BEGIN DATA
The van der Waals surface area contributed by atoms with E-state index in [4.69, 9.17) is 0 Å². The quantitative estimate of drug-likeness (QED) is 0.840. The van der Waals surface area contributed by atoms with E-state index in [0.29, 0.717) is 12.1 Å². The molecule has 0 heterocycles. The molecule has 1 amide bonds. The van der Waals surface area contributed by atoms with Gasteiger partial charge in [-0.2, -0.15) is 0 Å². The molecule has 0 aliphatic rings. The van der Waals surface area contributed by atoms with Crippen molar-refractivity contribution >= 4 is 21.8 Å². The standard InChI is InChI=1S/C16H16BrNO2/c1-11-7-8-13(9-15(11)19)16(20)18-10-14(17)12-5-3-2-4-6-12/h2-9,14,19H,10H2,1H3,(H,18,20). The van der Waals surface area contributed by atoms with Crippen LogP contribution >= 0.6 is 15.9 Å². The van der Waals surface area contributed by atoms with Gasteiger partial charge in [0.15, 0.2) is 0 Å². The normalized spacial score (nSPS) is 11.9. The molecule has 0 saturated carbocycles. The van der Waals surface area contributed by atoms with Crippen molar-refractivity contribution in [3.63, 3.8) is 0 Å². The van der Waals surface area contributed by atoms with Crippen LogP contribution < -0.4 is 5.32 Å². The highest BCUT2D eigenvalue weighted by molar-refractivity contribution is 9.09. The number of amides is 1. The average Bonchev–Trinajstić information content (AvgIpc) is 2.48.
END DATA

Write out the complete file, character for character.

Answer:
The van der Waals surface area contributed by atoms with E-state index in [4.69, 9.17) is 0 Å². The quantitative estimate of drug-likeness (QED) is 0.840. The van der Waals surface area contributed by atoms with E-state index in [0.29, 0.717) is 12.1 Å². The molecule has 0 heterocycles. The molecule has 1 amide bonds. The van der Waals surface area contributed by atoms with Gasteiger partial charge in [-0.2, -0.15) is 0 Å². The molecule has 0 aliphatic rings. The van der Waals surface area contributed by atoms with Crippen molar-refractivity contribution >= 4 is 21.8 Å². The standard InChI is InChI=1S/C16H16BrNO2/c1-11-7-8-13(9-15(11)19)16(20)18-10-14(17)12-5-3-2-4-6-12/h2-9,14,19H,10H2,1H3,(H,18,20). The van der Waals surface area contributed by atoms with Crippen LogP contribution >= 0.6 is 15.9 Å². The van der Waals surface area contributed by atoms with Gasteiger partial charge in [0.15, 0.2) is 0 Å². The normalized spacial score (nSPS) is 11.9. The molecule has 0 saturated carbocycles. The van der Waals surface area contributed by atoms with Crippen molar-refractivity contribution in [3.63, 3.8) is 0 Å². The van der Waals surface area contributed by atoms with Crippen LogP contribution < -0.4 is 5.32 Å². The highest BCUT2D eigenvalue weighted by molar-refractivity contribution is 9.09. The number of amides is 1. The average Bonchev–Trinajstić information content (AvgIpc) is 2.48.